(A) UCSC genome browser view of the zebrafish cldn15la gene locus with the translational start indicated by the red arrow. Pink bar represents the cloned 349 bp promoter region upstream of the cldn15la gene used to drive intestine-specific transgene expression. Tracks for vertebrate conservation, FAIRE-seq and motifs for transcription factors important of IEC gene expression programs (identified by HOMER) are shown below the locus . (B) Expression pattern of endogenous cldn15la along the length of the intestine in adult zebrafish, as measured by microarray in Wang et al., 2010 . (C) Representative stereoscope images of IEC specific cytosolic mCherry expression in 5 dpf Tg(-0.349cldn15la:mCherry)rdu65 larvae compared to non-transgenic (NTG) controls (scale bar = 500 μm). White dashed line indicates the intestine. (D) Quantification of mCherry fluorescence in the indicated tissues of 6 dpf Tg(-0.349cldn15la:mCherry) and non-transgenic control larvae demonstrated intestine-restricted mCherry reporter activity (n = 7 larvae / genotype). (E) Representative confocal micrographs of immunostained transverse sections of Tg(-0.349cldn15la:mCherry) 6 dpf larvae along the anterior-posterior axis labeled with the absorptive cell brush border-specific antibody 4E8 illustrated transgene expression in absorptive enterocytes (scale bar = 20 μm). (F) Representative immunofluorescence images of transverse sections from Tg(-0.349cldn15la:mCherry) 6 dpf larvae stained with secretory cell-specific antibody 2F11 demonstrated weak expression in secretory cells, including enteroendocrine cells (outlined by red dashed lines) and goblet cells (outlined by green dashed lines) (scale bar = 20 μm). (G) Gating strategy for isolation of -0.349cldn15la:mCherry+ IECs from larval zebrafish. (H) qPCR for mCherry transcript in sorted Tg(-0.349cldn15la:mCherry) IECs showed enrichment as compared to negative fraction (13,000 –0.349cldn15la:mCherry+ or mCherry negative cells / replicate, 4 replicates / genotype, 30 larvae / replicate). Data in panel D analyzed by one-way ANOVA with Tukey’s multiple comparison’s test. Data in panel H analyzed by a Mann-Whitney test. Data are presented as mean ± SEM. * p < 0.05, ** p < 0.01, *** p < 0.001, **** p < 0.0001.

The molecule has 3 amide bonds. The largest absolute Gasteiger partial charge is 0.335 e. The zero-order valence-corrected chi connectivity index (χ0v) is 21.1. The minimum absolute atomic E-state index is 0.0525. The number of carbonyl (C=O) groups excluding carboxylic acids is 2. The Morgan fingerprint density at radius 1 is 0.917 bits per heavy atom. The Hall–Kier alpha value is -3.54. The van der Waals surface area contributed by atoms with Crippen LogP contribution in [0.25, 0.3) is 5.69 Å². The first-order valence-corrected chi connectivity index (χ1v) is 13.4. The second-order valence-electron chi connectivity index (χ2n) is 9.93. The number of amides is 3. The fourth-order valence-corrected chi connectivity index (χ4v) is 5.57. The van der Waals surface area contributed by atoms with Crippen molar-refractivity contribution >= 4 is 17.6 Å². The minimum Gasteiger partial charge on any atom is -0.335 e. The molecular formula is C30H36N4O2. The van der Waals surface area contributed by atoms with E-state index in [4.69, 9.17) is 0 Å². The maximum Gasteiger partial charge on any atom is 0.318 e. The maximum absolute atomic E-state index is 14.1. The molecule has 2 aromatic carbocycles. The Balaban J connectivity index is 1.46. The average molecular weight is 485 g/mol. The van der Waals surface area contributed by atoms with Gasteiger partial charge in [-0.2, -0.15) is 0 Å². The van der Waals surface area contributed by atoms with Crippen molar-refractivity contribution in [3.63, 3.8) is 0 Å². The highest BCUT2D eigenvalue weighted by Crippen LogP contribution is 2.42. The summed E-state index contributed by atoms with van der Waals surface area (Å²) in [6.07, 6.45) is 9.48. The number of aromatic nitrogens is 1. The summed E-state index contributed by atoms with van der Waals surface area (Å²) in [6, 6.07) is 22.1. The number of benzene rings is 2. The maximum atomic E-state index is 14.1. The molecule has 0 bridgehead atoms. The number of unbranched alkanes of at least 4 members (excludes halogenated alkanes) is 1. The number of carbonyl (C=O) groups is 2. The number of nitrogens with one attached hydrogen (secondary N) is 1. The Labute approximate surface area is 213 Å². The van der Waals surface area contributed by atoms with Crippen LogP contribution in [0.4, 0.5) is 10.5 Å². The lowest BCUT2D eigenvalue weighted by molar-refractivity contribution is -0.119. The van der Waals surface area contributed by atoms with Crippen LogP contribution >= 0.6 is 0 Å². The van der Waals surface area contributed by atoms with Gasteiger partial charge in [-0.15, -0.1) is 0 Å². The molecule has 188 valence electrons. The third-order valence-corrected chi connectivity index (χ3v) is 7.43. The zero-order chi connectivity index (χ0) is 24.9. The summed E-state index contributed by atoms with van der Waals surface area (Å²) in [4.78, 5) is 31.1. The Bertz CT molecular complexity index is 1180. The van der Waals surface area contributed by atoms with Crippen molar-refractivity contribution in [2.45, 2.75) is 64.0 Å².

S5 Fig. Comparison of Tg(-0.349cldn15la:mCherry) and TgBAC(cldn15la:EGFP) expression patterns.
(A) Widefield fluorescence images of IEC-specific cytosolic mCherry expression in 6 dpf double transgenic Tg(-0.349cldn15la:mCherry)rdu65; TgBAC(cldn15la:EGFP)pd1034Tg larvae demonstrated overlap in mCherry and GFP expression domains (scale bar = 500 μm). (B) Representative confocal micrographs of immunolabeled transverse sections from anterior (upper) and posterior (lower) intestinal segments of Tg(-0.349cldn15la:mCherry)rdu65;TgBAC(cldn15la:EGFP)pd1034Tg 6 dpf larvae revealed expression of both mCherry and EGFP in IECs (scale bar = 20 μm). (C) Representative maximum intensity projections from single plane illumination microscopy (SPIM) z-stacks of Tg(-0.349cldn15la:mCherry)rdu65;TgBAC(cldn15la:EGFP) pd1034Tg 6 dpf larvae (scale bar = 500 μm). (D-E) High magnification single slice lightsheet images of the intestinal epithelium in a representative 6 dpf Tg(-0.349cldn15la:mCherry)rdu65;TgBAC(cldn15la:EGFP) pd1034Tg larva.